not only his own farm, but also land to the went of it, as well as west
and south of the stream, including most of the land on which the village
of Holmesville now stands, together with what is called Santa Fe. So the
bargain was closed and the contracts drawn and signed.”
which John Holmes selected for himself was
“lot 105” on the survey, which contained 128 acres, and the price was three
dollars an acre, the total amount being $386.25, as the record in the County
Clerk’s office in Oswego shows. He was nearly eight years paying for it,
the deed given when the contract was fulfilled bearing the date January
19, 1814; and Newell says “our father told us that before he paid it up
the interest he paid on it amounted to more than the principal.”
is now the Afwood place except 5.51 acres from the southwest corner sold
to Hartley Holmes March 2, 1830. It has never
been owned but by the two families since white men set foot there. This
lot was chosen as specially fitted for a farm. There was running across
it what appeared to be a living stream of water, just what was needed for
cattle. Near the northeast corner of it there was what seemed to be a living
spring, just the place for a pioneer’s house. I can remember when the stream
still ran and when Milton Holmes had a damn on it, and a small mill to
saw wood in, right by the road just south of his house. But forty years
ago the stream had gone dry; and now where the spring was, in dry weather
there is only water standing in a dug out hole. So little could he who
in the unbroken forest, in 1806, selected his farm, foresee how the conditions
would be changed nearly a century after.
probability Jesseniah Holmes at the same time
made a contract for all that part of lot 116, (next south of 105,) which
lay east and north of Grindstone Creek, being 119 acres; while probably
John made a contract for the rest of that lot, on which the most of Holmesville
stands. Whether John Holmes contracted at
this time for the rest of the land which he afterwards owned there is now
no means of determining.
and son having this bought the lots 105 and 116, the father returned to
the farm in Winfield, while the son remained to clear up his. Where or
how he lived can only be conjectured, but one may guess that it was either
at the Gillispies a mile to the west, or at Squire Pride’s a mile and a
half to the east, both of whom were on their places before he came.
rate to clear off a piece, to fell trees and log and burn, so as to get
the ground ready for a crop, and to build a log house for a home, these
were the work to which John Holmes set himself
for that long lonely summer and fall in the pathless forest.
his house near the spring to be handy to water, but on the edge of the
upland to be out of the way of freshets. When he had finished his season’s
work he closed the log house, and left it to take its chances for all the
long winter until he should return. Then he wended his way on foot back
to his father’s house up there on the great hill in Winfield, a palace
compared with his own, and to the wife from whom he had been so long away.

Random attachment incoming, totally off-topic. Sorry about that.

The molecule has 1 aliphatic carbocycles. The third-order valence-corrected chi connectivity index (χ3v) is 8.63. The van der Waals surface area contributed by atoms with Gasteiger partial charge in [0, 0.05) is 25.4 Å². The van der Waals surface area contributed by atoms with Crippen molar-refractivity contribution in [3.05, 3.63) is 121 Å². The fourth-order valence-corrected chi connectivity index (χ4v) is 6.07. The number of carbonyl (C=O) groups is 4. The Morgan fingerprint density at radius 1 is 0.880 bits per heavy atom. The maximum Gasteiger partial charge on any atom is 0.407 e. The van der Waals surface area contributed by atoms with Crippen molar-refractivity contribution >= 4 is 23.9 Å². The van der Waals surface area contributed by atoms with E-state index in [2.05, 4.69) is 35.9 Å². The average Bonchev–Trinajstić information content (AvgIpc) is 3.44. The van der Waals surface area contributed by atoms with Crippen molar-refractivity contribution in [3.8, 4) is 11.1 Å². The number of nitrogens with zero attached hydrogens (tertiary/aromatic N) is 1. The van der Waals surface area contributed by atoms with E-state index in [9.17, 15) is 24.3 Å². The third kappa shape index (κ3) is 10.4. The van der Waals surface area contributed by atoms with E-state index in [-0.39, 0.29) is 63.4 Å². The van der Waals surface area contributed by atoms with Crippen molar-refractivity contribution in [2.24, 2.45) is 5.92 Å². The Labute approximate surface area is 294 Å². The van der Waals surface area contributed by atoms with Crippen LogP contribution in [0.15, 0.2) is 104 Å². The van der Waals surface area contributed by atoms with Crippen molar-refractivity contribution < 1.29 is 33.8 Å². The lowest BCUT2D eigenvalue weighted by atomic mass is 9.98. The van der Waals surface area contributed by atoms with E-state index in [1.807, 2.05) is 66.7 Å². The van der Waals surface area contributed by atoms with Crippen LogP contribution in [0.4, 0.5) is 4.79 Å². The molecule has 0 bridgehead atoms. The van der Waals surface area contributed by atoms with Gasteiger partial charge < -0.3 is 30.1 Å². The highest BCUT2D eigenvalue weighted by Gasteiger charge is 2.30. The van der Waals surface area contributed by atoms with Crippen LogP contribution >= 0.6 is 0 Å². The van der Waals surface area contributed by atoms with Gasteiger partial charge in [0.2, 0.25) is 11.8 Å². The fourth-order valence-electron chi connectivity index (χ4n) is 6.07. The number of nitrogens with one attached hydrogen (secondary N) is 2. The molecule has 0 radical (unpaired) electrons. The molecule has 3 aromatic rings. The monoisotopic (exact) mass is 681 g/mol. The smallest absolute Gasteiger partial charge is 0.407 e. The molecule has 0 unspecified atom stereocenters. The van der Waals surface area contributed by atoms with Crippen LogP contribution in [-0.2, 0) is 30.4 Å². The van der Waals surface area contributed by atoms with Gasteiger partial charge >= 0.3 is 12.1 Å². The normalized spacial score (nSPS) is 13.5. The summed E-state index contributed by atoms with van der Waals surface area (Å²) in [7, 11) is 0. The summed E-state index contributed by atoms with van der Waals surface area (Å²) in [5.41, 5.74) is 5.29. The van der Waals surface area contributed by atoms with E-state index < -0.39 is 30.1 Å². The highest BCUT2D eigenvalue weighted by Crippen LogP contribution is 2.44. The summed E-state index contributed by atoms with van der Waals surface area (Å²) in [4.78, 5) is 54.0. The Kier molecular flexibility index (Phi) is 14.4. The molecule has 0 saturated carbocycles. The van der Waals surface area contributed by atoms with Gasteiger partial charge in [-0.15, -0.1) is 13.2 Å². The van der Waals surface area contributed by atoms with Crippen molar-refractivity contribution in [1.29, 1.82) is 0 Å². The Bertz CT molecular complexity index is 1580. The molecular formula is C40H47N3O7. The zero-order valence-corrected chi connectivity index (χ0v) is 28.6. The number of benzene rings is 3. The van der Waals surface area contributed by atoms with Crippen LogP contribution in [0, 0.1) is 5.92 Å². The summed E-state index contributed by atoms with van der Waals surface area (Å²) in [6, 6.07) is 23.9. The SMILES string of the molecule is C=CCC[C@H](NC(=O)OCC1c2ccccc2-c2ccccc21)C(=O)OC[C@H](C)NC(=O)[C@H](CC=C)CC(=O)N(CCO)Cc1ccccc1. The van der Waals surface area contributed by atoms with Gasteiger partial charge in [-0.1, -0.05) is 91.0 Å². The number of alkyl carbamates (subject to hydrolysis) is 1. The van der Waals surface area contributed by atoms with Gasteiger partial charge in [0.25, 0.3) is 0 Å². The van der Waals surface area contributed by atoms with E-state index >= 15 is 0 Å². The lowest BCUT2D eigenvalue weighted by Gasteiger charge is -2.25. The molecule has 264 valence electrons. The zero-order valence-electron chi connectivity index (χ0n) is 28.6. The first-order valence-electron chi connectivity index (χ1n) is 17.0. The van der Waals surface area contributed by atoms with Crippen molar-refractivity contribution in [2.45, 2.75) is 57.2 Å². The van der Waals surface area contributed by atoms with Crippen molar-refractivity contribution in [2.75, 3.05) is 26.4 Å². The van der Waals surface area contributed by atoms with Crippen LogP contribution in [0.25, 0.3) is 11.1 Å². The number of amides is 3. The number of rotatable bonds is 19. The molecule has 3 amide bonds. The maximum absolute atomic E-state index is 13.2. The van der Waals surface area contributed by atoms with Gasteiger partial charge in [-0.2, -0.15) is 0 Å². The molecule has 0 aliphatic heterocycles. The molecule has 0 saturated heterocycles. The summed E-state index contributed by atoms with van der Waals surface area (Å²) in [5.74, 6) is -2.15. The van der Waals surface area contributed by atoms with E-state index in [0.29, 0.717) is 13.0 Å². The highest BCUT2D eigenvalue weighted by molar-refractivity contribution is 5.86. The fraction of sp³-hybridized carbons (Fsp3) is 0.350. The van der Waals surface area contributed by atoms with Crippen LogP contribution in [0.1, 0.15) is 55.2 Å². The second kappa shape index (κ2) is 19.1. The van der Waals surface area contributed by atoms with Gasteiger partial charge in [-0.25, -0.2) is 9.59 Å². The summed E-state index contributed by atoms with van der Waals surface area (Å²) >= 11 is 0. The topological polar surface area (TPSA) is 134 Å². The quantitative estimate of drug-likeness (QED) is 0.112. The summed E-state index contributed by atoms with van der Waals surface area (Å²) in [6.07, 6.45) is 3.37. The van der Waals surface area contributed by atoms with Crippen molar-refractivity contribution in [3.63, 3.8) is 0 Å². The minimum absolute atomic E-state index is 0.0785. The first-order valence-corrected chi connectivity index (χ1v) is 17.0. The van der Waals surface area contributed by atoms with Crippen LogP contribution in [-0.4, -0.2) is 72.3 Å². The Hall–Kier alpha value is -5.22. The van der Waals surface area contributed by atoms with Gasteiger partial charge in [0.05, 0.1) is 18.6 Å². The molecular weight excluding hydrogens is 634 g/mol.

had fallen, on Saturday, December 20, 1806, a child was born to him, a
girl; and they called her name Elvira. Whence came the name is not known,
unless from Elvira Richards (sister of Hiel)
who was born November 22, 1804, and afterwards was wife of J.
Nelson Dewey. The child had dark brown eyes and hair, and a sweet
oval face, and was bright, healthy and good natured. It was she who came
to be mother of the writer of this family history.
7 - Going Up To The New Home
were three to go up to the new home in the far forest. Grandmother told
me that when they went to South Richland my mother was three months old.
As she was born December 20, 1806, she came to be three months old March
20, 1807, and that day was Friday. Besides a paper in grandmother’s handwriting
says that they went in March; and the two sayings show that they went between
the twentieth and the last day of the month.
Again the well known habits of mind
of New Englanders show that they would naturally start early in the week.
So we may fairly infer that on Monday, the 23 of the month, they set out
for their distant forest home. I emphasize the word distant. Though only
some eighty miles away, yet measured in time and toil, the only true measure
of things, that log home in the forest to which they were going, was farther
away from the home whence they set out than St. Louis or Omaha is from
New York or Boston.
of transportation was an ox sled drawn by a yoke of oxen. On the sled were
packed snugly their few household belongings; and above all was laid grandmother’s
precious featherbed, the one choicest article of dowry that a woman could
bring to furnish her home in those frugal days of exceedingly scant possessions
in that pioneer age; and upon that bed she sat carrying her infant in her
arms, as she herself told me.
belongings, we may well note something of what they were, that the people
who are on the stage of life now-a-days may realize how their grandfolks
lived a hundred years ago. Grandmother did not tell that, but my wife’s
mother, Martha Dodge, who died in our house
a little past ninety-six years old in 1888, did give to us a similar list.
Her mother, Ruth Cone, went up into the “Black
River country” from Middlefield, Connecticut, in 1806, into what is now
called Worth, and these are the cooking utensils she carried: a long handled
frying pan of wrought iron; a rounded bottomed cast iron dish kettle with